Herbal Teas in the Garden Provide a Charming Respite
FOR IMMEDIATE RELEASE
September 23, 2013
Tea is very important to my family since my Grandma Kinsel emigrated here from South Wales. Over the years, I've found that teas are much more than just a beverage. Sitting down to a cup of tea is a great way to lift us out of the hurrying present, even if just for a little while.
Teas have been used for millennia to help with relaxation and nourishment. As a horticulturist I can't speak on the medicinal side of these claims, but I do believe that sipping tea in my favorite chair or garden room does provide a charming respite from my busy life.
I find joy in the entire process of growing, harvesting, drying, storing, brewing, and drinking tea. It is fun to use fancy teapots and different tea cups. I enjoy trying new herbal mixes and am particularly interested in teas with supposed calming effects. Those sometimes touted as good evening teas for relaxation include lavender, chamomile, and valerian.
Lavender is quickly becoming my favorite evening tea. I grow lots of lavender in my garden. The mild floral scent is heavenly and therapeutic. Studies have shown that just smelling lavender can reduce anxiety. Lavender is a perennial plant here and should survive a central Illinois winter. It does prefer a well-drained soil, however, and can die out in early spring if the roots stay wet too long. I harvest the leaves and flowers separately because I think the flowers make a stronger tea. Use 1 teaspoon of dry or 2 teaspoons of fresh lavender in a cup of boiling water and steep 3-5 minutes.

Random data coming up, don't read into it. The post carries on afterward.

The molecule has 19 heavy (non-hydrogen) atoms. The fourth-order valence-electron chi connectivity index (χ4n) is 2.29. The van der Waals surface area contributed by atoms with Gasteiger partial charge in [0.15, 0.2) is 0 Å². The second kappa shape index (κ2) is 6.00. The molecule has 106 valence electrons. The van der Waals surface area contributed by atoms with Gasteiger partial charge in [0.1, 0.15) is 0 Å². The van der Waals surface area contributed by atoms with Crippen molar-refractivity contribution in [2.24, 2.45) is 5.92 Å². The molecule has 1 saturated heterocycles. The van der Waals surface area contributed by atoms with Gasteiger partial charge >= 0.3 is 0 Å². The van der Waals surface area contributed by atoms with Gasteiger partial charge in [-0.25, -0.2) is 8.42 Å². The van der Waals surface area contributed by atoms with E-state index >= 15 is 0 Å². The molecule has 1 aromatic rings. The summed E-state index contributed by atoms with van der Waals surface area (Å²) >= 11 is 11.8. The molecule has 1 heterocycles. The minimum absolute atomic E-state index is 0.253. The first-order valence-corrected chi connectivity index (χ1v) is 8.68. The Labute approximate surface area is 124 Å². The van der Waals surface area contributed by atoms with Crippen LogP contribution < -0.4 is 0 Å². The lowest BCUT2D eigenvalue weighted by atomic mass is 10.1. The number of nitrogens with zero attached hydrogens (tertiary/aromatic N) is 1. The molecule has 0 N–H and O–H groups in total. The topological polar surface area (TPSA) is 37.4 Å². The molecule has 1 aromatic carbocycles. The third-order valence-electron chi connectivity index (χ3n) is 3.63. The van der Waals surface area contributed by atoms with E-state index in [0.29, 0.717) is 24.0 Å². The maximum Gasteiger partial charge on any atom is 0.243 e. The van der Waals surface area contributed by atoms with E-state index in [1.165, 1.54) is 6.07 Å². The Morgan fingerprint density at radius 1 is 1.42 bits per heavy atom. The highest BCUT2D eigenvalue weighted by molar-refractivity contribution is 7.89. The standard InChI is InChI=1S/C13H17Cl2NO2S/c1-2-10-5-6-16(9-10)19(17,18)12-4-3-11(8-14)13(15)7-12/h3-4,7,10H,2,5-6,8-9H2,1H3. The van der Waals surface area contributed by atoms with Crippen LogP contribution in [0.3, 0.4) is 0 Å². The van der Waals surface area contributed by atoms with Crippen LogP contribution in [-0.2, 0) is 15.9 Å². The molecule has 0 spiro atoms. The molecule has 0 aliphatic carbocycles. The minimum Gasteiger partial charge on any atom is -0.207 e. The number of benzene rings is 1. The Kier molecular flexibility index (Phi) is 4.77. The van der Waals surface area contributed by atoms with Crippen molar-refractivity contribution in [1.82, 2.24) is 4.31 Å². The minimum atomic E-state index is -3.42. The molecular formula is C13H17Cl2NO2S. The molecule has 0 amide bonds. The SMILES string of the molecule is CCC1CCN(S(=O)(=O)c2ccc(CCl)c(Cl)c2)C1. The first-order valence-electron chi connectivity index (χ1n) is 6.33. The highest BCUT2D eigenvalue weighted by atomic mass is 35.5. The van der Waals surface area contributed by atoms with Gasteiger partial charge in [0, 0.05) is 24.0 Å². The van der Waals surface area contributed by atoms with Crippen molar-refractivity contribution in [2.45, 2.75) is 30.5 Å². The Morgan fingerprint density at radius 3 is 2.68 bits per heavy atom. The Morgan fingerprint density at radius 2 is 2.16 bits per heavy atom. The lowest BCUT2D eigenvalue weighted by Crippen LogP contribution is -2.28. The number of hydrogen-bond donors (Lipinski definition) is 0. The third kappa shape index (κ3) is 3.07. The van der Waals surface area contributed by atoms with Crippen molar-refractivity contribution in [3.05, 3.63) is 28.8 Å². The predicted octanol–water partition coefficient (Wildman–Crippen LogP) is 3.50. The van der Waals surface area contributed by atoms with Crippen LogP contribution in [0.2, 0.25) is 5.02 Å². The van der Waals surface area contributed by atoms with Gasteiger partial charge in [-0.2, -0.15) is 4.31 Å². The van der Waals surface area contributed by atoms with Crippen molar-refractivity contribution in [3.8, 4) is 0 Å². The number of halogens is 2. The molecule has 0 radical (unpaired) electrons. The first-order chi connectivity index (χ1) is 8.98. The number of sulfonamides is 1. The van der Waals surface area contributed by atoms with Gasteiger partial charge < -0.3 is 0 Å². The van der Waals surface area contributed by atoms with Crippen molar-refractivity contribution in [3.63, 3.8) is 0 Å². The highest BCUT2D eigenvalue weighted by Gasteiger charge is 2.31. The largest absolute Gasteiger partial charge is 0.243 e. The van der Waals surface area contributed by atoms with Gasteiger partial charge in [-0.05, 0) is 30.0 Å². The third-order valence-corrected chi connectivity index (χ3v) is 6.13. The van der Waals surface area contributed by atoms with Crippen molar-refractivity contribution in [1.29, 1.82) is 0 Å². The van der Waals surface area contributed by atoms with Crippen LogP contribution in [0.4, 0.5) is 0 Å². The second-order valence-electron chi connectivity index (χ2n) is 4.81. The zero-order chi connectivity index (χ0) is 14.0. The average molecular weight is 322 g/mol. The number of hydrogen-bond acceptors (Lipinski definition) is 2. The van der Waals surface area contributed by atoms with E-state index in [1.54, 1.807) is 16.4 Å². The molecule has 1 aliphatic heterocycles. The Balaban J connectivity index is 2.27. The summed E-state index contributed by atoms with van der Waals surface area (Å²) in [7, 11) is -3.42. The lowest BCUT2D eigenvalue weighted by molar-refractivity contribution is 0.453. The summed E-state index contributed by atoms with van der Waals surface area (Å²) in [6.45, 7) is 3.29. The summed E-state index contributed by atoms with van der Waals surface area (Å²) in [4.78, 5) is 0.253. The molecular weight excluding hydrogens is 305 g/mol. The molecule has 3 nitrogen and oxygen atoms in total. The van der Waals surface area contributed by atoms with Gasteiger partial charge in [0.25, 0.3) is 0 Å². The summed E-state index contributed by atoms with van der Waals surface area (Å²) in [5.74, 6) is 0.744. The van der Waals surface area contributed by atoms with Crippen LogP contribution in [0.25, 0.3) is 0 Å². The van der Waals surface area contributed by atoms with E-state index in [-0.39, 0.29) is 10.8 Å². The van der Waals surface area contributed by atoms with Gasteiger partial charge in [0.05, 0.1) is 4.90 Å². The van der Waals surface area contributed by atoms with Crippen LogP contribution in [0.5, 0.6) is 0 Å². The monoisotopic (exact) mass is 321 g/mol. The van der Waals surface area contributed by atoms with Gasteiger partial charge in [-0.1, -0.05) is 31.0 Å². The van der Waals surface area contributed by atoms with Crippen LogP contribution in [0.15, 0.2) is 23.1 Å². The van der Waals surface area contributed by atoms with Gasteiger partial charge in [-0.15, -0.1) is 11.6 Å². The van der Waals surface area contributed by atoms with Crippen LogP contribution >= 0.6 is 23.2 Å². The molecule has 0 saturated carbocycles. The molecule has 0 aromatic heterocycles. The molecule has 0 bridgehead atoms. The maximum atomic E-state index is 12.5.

Chamomile has been used for years to help "induce sleep." There are two types of chamomile: German (Matricaria recutita) and Roman (Chamaemelum nobile). The Roman is a low growing perennial, while the German is a cool season annual plant. I grow the German chamomile in my garden. It has a dainty, daisy-like flower that is picked and dried to make tea. I often mix my chamomile with a lemon herb like lemon verbena and add a bit of honey for sweetness. Use 2 teaspoons dry or 1 tablespoon of fresh flower and steep in boiling water for 5 minutes or more.
Valerian is a hardy perennial flowering herb. The roots of this plant are dried and ground to make tea. I don't grow this plant (yet), but you can see it in the herb garden at Luthy Botanical Garden in Peoria. Valerian is used in commercial teas. For example, Celestial Seasonings says that their Sleepytime Extra Wellness Tea has "calming valerian to help gently lull you to sleep." It also includes chamomile and spearmint.
Need a respite from life's stresses? Try unwinding with a delicious cup of tea.
Source: Rhonda J. Ferree, Extension Educator, Horticulture & State Master Naturalist Coordinator, email@example.com